The full-service US outfit Fried (pronounced like “freed”), Frank, Harris, Shriver & Jacobson LLP has built a reputation as a lean and profitable legal funds machine.
While revenues grew slightly from $951.3 million (£748.2 million) to a record high of $958.4 million (£754 million), a combination of rising expenses and lower levels of transactional work saw the firm’s profit per equity partner (PEP) tumble 15% to $3.60 million (£2.83 million). Net income dipped nearly 10% to $469 million (£367 million) after smashing the $500 million (£393 million) mark for the first-time last year. It is also worth noting that prior to these results, revenues doubled in the past seven years with 71% of that growth coming in the last five years.
Despite the uncharacteristic blip on an otherwise impressive record of growth, Fried Frank’s lawyers remain as busy as ever. Recent work highlights include acting for Goldman Sachs Asset Management in connection with West Street Mezzanine Partners VIII, that closed with $15.2 billion in total commitments. It also worked on the formation of Horizon Environment & Climate Solutions Partners, a $1.6 billion private equity fund focused on key sectors in environmental and climate solutions.The London office also frequently advises titans in this space including BlackRock, Bain Capital.
The firm is long-established in the City, setting up shop back in 1970, making it one of the first US law firms to open an office in Europe. Like many US firms, “there is little to no formal training and how much you learn depends entirely on who is giving you the work”. Rookies acknowledge that “this type of practical training wouldn’t work for everyone”, but is particularly well-suited to those who proactively seek out work and are “confident enough to question why things are being done/drafted a particular way”. It also really depends on your supervisor, as one spy reveals: “Some supervisors take the time to explain everything and give you more interesting tasks as you gain their trust, others will only give you admin.” That said, competition around TCs is stiff, with the firm offering around three in London each year.
The small intake certainly has its advantages. Trainees told us they get “lots of responsibility” and find the work “extremely complex and challenging”. One newbie sums it up: “Obviously there is a certain amount of typical trainee-style work that is not at all engaging, but I think the firm probably stacks up well against competitors in that respect.” Some, however, explain that more interesting work is earned, not gifted. “It has been my experience that a lot of responsibility and more complex work comes your way as a trainee, once you have proven yourself capable,” we are told.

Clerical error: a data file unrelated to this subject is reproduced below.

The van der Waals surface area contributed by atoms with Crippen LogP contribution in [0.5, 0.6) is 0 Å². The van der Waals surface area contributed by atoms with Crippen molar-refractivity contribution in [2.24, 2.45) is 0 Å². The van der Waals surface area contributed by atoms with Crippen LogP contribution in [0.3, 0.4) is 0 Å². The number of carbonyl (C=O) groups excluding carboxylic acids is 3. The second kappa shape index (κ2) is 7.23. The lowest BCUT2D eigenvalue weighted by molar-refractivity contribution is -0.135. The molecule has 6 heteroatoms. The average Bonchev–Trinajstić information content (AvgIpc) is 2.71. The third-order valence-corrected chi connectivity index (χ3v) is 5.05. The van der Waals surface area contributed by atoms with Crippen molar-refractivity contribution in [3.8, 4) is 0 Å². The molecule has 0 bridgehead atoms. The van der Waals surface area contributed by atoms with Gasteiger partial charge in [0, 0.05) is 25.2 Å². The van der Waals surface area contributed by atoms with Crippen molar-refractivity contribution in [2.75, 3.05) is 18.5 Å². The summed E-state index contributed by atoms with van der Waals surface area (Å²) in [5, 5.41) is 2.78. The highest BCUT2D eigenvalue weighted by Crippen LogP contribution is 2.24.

But trainees are not left completely to their own devices, with reports of a “supportive culture” throughout the firm. Partners are said to be “mostly approachable” and there is apparently a clear absence of hierarchy within the firm. “Almost everyone is very approachable and supportive,” says one insider. “There are never any issues to find cover for holidays. People are genuinely excited about their work and everyone is generally keen to be working here.” Another tells us how they “usually work directly with partners where it is just the two of us” and they are not afraid to ask questions or flag when I notice I have made a mistake — even though it may seem intimidating at first, the partners appreciate and I feel comfortable coming to them.”
This helps trainees to really make the most of the training available to them, as one explains: “My supervising partner actively goes out of his way to make sure I appreciate the rationale behind every task and how it relates to the overall transaction.” But this does not appear to always be the case – “some are happy to talk no matter what. Others keep their door shut and never answer calls or emails”.
Partners aside, Legal Cheek received some grumbles from insiders on the subject of work/life balance, with one telling us that “it could be better”. Another says: “Sometimes I am at the office all night, other times I am pretty much done with my to do list by 5pm.” Another insider offers up this take: “Given the transactional nature of my practice area, the working hours are very up and down like in all firms. There is no face-time so when I am not on a deal, everybody encourages you to go home and enjoy free time. There is a balance — when work needs to be delivered, there is an expectation that I will be available but I do feel respected by the partners and know they appreciate the effort.”
However, a hefty NQ salary of nearly £160,000 and “no pressure to be ‘online’ unnecessarily when we are in a quiet period” will likely make up for the occasional cancelled dinner with friends. Fried Frank’s legal tech is considered to be “standard”, with Litera software (a spell-check Word add-in) proving to be particularly handy for juniors. However, it can be gleaned from insiders’ comments that there’s more to be done to improve efficiency with one stating that the “system of work allocation is quite poor so you can end up suddenly swamped”.
There remains a lack of international secondment opportunities, despite strong lobbying from trainees, but one rookie did say they spent a week in the firm’s office in Brussels.
On the perks front, one describes them as “standard for a US firm” with the usual gym subsidies, private medical care and firm-funded travel opportunities. Rookies are also provided with a phone, monitor and laptop so they can work from home. But the US firm is especially keen to see rookies in their digs at 100 Bishopsgate — a new skyscraper which is also home to Magic Circle outfit Freshfields – where everyone, including juniors, gets the luxury of their own office. “I love having my own office and we have standing desks too!” one happy rookie tells us. With great work, top-end NQ salaries and a swish office, Fried Frank rookies “can’t complain!”